Dissertation
Intellectual Property and Competition Law

Compulsory Licensing on Climate-Related Technologies: An Unanswered Question

Lívia Regina Batista

 
Further research project
Intellectual Property and Competition Law

Reform of Copyright Law for Information Flow, Development of Media Industry in the New-media Age: A Comparative Perspective

Dr. Tieguang Liu

 
Intellectual Property and Competition Law

Smart IP for Latin America

Prof. Dr. Dr. h.c. Reto M. Hilty, Juan Correa Gonzalo Nazar de la Vega

 
Dissertation

Technische Funktionalität im europäischen Marken- und Designrecht

Tobias Endrich-Laimböck

 
 

I.4 Fairness as a legal principle

There is a consensus that the competitive actions of market players should adhere to certain rules of commercial fairness. Most legal systems (at the national, European or international levels) therefore provide for some level of regulation. The principle of fairness also plays a role in the shaping and interpretation of IP legislation (for instance in trade mark law with the criterion of “honest practice”). In addition, it has influenced the European Directive on trade secrets protection. In view of this, an investigation into the fundamental tenets of this principle is necessary to develop a uniform system of judgement.


In a market economy, the participants’ actions aim at improving their position in the market. That a competitor’s position may at the same time weaken does not justify any legal intervention. On the contrary, this is a structurally inherent aspect of competition, and intense competition is usually in the interest of consumers. There is, however, a consensus that the actions of market players in gaining a competitive advantage should adhere to certain rules of commercial fairness. Most legal systems thus regulate commercial activities under the aspect of fairness (in Germany, e.g., pursuant to the Act against Unfair Competition). These rules, at least indirectly, also influence the shaping of intellectual property rights.


In international law, the basic consensus on fair competition is expressed in the concept of “honest practices in industrial or commercial matters” (Art. 10bis  Paris Convention). In addition, European primary law has established the principle of undistorted competition, which consists not only in the legal principle of freedom of competition but also in the requirement of ethical behaviour in relation to competition. On this basis, at least in European law, the legal principle of fairness is achieved through a complementary system of unfair competition law (unfair trading rules) and intellectual property rights. This can best be seen in trade mark law, where  the concept of “honest practices“ is an element to establish the limitations of an absolute right. The principle of fairness is, however, also reflected in the considerations underlying the protection of well-known marks and the CJEU jurisprudence on the functions of trade marks. It has furthermore influenced Directive 2016/943 on the protection of trade secrets. The recognition of commercial fairness as an autonomous legal concept could, at least indirectly, also have an impact on those areas which are not yet harmonised and where fair trading rules thus fulfil a genuine task of protection. This all the more so since the concept of fairness plays a role in assessing national laws restricting trade on the basis of EU primary law (Article 34 TFEU).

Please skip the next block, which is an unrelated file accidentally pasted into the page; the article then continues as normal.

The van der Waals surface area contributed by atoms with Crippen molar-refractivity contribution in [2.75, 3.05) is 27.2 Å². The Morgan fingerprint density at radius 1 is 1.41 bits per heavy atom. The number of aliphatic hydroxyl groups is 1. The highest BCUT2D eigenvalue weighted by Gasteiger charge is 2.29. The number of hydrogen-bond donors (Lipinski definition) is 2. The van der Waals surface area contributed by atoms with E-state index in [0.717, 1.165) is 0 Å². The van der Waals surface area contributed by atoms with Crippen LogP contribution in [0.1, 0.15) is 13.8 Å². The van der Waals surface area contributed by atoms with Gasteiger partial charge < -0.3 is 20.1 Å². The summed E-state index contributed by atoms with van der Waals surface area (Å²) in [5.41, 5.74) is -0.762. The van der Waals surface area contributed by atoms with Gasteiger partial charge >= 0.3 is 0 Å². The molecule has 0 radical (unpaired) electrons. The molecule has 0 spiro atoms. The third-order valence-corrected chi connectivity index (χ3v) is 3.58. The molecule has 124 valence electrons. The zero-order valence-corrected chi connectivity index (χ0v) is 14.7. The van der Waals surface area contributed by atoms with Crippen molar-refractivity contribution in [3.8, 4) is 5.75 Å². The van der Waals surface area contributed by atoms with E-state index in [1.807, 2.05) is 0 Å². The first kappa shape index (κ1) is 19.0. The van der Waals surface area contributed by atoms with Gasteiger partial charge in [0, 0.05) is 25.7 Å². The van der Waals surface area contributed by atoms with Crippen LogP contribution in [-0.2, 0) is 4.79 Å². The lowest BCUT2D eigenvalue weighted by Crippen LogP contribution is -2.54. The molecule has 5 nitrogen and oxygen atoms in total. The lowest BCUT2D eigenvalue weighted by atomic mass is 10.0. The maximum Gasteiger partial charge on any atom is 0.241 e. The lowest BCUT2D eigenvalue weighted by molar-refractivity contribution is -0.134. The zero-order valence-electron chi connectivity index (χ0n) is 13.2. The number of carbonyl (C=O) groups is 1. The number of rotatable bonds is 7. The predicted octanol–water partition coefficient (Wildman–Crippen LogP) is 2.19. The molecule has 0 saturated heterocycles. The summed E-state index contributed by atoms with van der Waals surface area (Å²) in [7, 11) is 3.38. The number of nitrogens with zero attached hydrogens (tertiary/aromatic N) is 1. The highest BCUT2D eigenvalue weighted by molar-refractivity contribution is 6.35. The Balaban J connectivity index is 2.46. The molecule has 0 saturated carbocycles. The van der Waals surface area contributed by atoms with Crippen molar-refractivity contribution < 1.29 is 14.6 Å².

Therefore, the guiding principles for a coherent system of judgement (including aspects of business ethics) have to be developed on the basis of primary and secondary European law as well as, where appropriate, through a comparison of national principles and traditions. This system should overarch existing legal systems and allow, if necessary, for the adaptation of their scope. Such a system could serve as a basis for the interpretation of criteria open to discussion within the already harmonised areas of intellectual property law (like trade mark law). It could be of particular importance where the legally defined categories of existing IP rights do not provide clear answers as to their application in new technological and economic constellations.

Dissertation
Intellectual Property and Competition Law

Der rechtliche Schutz von Geschäftsgeheimnissen – Internationales, europäisches und nationales Recht im Vergleich

Luc Desaunettes-Barbero

 
Dissertation
Intellectual Property and Competition Law

Digitale Fairness

Stefan Scheuerer

 
Further research project
Intellectual Property and Competition Law

Protection of Traditional Knowledge of Indigenous and Local Communities and their Relationship with the WIPO Instruments and Nagoya Protocol. Comparative Studies on Megadiversity Countries

Zulay Poggi

 
Dissertation
Intellectual Property and Competition Law

The Application of Competition Law in the Control of Excessive and Unfair Pricing of Pharmaceuticals: An EU and South African Perspective

Isaac Kundakogo Kunko

 
Dissertation
Intellectual Property and Competition Law

The Integrity Right of Authors: A Comparative Study

Yanbing Li

 
Habilitation
Intellectual Property and Competition Law

When are Lookalikes Unfair in Europe? In Search of a Common EU Concept of Unfairness

Dr. Anna Tischner

 
 

I.5 Methodological questions